Long Key State Park

In March I made a very short visit to Florida on the way back from my trip to Colombia. This visit focused primarily on a (successful) search for two very rare birds at Long Key State Park.

The Zenaida Dove is very similar to a Mourning Dove, but it is slightly browner, with a much smaller tail, and it has a conspicuous white mark on the wing (formed by white tips of the secondaries). The species is common in the West Indies, including Cuba, yet it almost never crosses the water to Florida. One individual turned up in Long Key State Park in late February 2016 and was regularly seen until April 16 (followed by a single surprise sighting in May). Based on improbability of observation, this was the rarest bird I had ever seen in North America (at the time). I returned here on my April trip so that my travel companion could see the dove, but we had to give up after about 6–8 hours of searching. Eventually we learned that we were there two days after the final April sighting.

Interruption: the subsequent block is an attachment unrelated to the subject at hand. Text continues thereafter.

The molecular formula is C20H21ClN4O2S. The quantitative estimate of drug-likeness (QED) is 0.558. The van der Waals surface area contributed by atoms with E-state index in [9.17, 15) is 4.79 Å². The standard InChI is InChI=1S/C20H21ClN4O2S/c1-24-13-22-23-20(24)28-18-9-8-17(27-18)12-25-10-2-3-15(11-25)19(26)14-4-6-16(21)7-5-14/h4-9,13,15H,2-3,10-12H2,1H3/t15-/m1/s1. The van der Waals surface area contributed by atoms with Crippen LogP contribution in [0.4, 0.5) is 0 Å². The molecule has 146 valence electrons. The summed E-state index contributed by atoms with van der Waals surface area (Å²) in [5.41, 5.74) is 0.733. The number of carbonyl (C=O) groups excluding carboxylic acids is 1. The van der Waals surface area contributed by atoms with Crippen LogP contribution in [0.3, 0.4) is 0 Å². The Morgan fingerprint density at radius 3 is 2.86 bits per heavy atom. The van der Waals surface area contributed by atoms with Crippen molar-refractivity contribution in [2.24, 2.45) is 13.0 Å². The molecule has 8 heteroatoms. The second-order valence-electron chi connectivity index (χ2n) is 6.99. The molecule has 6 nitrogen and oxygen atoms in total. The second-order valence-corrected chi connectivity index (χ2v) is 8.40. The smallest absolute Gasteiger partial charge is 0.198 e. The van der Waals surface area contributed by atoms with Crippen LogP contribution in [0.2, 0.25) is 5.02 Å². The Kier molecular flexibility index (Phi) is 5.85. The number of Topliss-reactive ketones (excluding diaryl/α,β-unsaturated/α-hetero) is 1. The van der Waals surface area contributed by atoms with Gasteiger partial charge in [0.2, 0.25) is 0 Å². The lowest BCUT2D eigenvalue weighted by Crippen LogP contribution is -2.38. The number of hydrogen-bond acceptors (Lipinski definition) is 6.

The Black-faced Grassquit is another species that is common through the West Indies (except Cuba) and only rarely wanders to Florida (although it has been seen more often than Zenaida Dove). This female, a rather drab and nondescript bird, was in Long Key State Park from February to late March.
On the return visit in April, we did at least find Reddish Egrets, both color morphs. Here is a red morph.
Reddish Egret, white morph.